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Last Summer, there were 14 million graduates in the UK competing for similar jobs. As such, there is an increasing importance for young people to make themselves stand out during the job application process.
Students are realising that qualifications are no longer enough to secure them a position, especially when up against other young people with similar GCSE, A level grades, apprenticeships or degrees.
As a result of this, employers are moving towards a values-based approach when recruiting, particularly in the care sector where there is a nationwide shortage. In fact, it is expected that a million more carers are needed by 2025 to help cope with the ageing population.
Employers are looking for a candidate who can display certain skills and qualities; a positive and proactive person who can communicate effectively, proving why they are suitable for the position, and showing their willingness to learn and motivation to work within the sector.
Here are the top 5 ways young people currently applying for jobs and apprenticeships can to make themselves more employable:
Whether it is a few hours a week in a charity shop or at your local hospital, volunteering is a great way for young people to develop skills that make them more desirable to employers, especially if it’s for a cause you feel strongly about.
One way to get into volunteering is through The Duke of Edinburgh Award which encourages young people to undergo 6 months of voluntary work which accounts for 25% of the Bronze award scheme. This scheme also involves doing some physical activity, learning new skills and embarking on an expedition.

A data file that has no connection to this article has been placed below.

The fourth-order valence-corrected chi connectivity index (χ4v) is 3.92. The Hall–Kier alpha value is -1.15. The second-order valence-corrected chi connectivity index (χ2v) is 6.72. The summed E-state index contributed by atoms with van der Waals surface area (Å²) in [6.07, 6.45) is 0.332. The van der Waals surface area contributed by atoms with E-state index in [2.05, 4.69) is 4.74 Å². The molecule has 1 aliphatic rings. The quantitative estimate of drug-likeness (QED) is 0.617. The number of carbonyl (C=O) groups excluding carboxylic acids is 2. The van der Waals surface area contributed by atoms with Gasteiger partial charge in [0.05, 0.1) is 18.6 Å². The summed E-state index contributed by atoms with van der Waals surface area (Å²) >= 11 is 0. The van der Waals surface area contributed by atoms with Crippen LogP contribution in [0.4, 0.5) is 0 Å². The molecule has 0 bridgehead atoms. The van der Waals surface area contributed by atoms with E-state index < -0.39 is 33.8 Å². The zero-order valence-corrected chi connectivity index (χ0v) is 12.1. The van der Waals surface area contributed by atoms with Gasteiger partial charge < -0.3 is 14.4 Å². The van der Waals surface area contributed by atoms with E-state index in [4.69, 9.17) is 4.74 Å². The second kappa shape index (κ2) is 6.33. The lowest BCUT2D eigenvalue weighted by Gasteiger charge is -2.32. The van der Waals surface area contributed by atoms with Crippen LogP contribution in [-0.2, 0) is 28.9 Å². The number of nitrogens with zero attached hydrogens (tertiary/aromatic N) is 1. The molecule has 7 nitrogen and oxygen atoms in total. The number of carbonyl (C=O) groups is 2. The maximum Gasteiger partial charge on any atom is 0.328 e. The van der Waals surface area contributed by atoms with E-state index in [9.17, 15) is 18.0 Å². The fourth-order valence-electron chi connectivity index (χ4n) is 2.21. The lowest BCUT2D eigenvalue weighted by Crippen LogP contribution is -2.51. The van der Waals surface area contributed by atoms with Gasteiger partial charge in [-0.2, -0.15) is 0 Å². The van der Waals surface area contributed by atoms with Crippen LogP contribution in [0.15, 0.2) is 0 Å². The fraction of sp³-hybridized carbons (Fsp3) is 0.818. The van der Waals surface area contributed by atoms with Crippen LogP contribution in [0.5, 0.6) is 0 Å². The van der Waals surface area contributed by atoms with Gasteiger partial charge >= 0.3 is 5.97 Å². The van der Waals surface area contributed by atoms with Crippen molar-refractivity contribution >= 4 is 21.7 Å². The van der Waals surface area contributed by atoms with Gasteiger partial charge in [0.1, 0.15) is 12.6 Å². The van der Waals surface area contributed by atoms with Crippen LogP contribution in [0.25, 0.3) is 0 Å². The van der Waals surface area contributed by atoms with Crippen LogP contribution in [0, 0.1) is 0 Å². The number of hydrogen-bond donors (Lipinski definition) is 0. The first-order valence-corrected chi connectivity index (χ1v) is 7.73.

Another programme for 15-17-year olds is the National Citizen Service, made up of three phases; adventure, discovery and social action. Taking place outside of term-time within the local community, the programme enables teenagers to meet new people, develop life skills and work as part of a team to plan a fundraising event.
Alternatively, The Prince’s Trust offers courses for 16 to 30-year olds, helping them gain experience for jobs and offering personal development programmes to make them more employable.
Young people should take advantage of every opportunity available to them, whether that’s at school, college or university. Make sure you join clubs and societies as the skills you develop from being a part of a team will be what sets you apart from other applicants.
Those who have been captain of a sports team will find it a lot easier to talk about leadership skills, in comparison with someone who hasn’t been involved in extra-curricular activities. Involvement in clubs and teams also demonstrates organisational skills and self-management, as well as teamwork.
Employers are looking for the right person for the right job and one way of portraying yourself as the ideal candidate is by talking about something you enjoy doing. For example, if you are a young carer for a relative or you do the weekly food shop for an elderly neighbour, make sure to put it on your CV.
Many young people think that mentioning this kind of experience would not be relevant for job applications, when in fact, employers consider them to be just as important as paid work or volunteering.
It is important to remember that a CV should not just be a list of work experiences. When writing about your experience it is always good practice to explain the responsibilities you have had, the achievements and differences you made in the role and to discuss the areas of the role you particularly enjoyed.
You may not have achieved the top grades but talking more in depth about the positions you’ve had can strengthen an application and show the employer where your passions and interests lie.
Whether it be in your personal or professional life, challenging yourself to do something outside of your norm can be a great way to develop valuable skills and interesting experiences to speak about on your CV and in interviews.
Setting goals can be a good way to monitor personal development whilst developing skills, for example you could plan a fundraising event to further develop organisation skills or speaking to 10 people on the phone in a week to strengthen your verbal communication skills or even climbing a mountain for a physical challenge.
These personal goals you set will allow you to discuss problems you may have faced and how you overcame them.
Deborah Edmondson, Early Talent Director at Cohesion Recruitment